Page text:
The official collation of votes was carried out at an election centre in Abuja in the presence of party representatives, national and international election observers and media. Wearing traditional white agbada and gold-rimmed glasses, national election chief Attahiru Jega occasionally grilled the returning officers. “When a polling unit is cancelled, we need to know how many votes were cancelled. So I’m going to require that you … resubmit your results,” he told the returning officer for Kogi state.

The winning presidential candidate needs not only the most votes, but at least 25% support in two-thirds of Nigeria’s 36 states and Abuja to avoid a run-off.

Voting went relatively smoothly in a nation of 170 million people despite deadly attacks by Islamist extremists, allegations of political violence, and technical glitches that forced polling stations to reopen for a second day in some areas. Nigeria’s Transition Monitoring Group, which had observers across the country, said: “These issues did not systematically disadvantage any candidate or party.”

But in a rare intervention on Monday, the US secretary of state, John Kerry, and his British counterpart, Philip Hammond, said both countries would be “very concerned” by any attempts to undermine the independence of the electoral commission and distort the will of the Nigerian people.

“So far, we have seen no evidence of systemic manipulation of the process,” they said in a joint statement from the sidelines of the Iran nuclear talks in Lausanne, Switzerland. “But there are disturbing indications that the collation process – where the votes are finally counted – may be subject to deliberate political interference.”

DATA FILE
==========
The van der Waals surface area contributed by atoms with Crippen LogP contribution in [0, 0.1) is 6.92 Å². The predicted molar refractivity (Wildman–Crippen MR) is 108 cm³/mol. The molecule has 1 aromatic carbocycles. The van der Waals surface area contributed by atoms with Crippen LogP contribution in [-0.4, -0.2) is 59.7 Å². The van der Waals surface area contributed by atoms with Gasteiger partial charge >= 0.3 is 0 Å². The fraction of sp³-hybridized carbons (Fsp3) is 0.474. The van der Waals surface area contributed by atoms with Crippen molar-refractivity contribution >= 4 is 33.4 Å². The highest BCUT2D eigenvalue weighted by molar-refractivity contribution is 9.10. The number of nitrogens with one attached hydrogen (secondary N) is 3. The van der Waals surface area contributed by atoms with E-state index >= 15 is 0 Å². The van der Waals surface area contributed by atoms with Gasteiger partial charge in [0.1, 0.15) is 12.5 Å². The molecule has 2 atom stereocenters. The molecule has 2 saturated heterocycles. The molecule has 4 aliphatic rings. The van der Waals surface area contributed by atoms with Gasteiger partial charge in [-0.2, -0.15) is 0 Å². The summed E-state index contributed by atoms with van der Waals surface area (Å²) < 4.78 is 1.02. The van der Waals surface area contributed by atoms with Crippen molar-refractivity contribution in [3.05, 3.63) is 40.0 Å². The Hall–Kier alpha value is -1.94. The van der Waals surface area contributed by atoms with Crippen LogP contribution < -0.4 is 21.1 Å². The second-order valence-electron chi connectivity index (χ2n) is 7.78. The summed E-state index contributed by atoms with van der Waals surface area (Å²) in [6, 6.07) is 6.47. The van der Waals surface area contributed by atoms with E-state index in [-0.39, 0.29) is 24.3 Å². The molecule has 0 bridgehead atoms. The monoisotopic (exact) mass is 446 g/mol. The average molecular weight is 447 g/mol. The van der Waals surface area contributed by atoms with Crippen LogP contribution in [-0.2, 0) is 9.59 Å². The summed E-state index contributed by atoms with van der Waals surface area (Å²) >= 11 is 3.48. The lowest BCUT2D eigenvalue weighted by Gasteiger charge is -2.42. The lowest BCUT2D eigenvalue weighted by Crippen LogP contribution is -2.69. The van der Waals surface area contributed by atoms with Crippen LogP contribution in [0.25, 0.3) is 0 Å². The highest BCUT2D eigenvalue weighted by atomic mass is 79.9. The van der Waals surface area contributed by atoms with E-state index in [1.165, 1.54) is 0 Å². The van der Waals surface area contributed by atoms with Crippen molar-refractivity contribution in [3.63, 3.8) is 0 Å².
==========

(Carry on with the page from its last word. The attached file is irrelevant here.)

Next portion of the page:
Santiago Fisas, head of the European Union election observer mission, also told reporters that “there is not evidence of a systematic subversion of the voting process so far”. But he stressed that “collation is the most critical problem … We are watching this”.

Even before collation began, the APC demanded fresh elections in the southern states of Rivers and Akwa Ibom, alleging irregularities that include missing and false results sheets and electoral officials being replaced by government officials loyal to Jonathan. The national election commission said it is investigating numerous complaints.

Some 2,000 women protesting against the conduct of the elections in Port Harcourt, Rivers, were teargassed as they tried to converge on the local electoral commission offices. APC women’s leader Victoria Nyeche told Agence France-Presse: “What happened today was unprecedented … All we want is a fresh election because what happened on Saturday was a fraud.”

But fears that the election, thought to be the most expensive in African history, will be polarising and that the losing side will not accept the outcome persist. After Buhari lost to Jonathan in 2011, 800 people died and 65,000 were forced from their homes by riots in the north.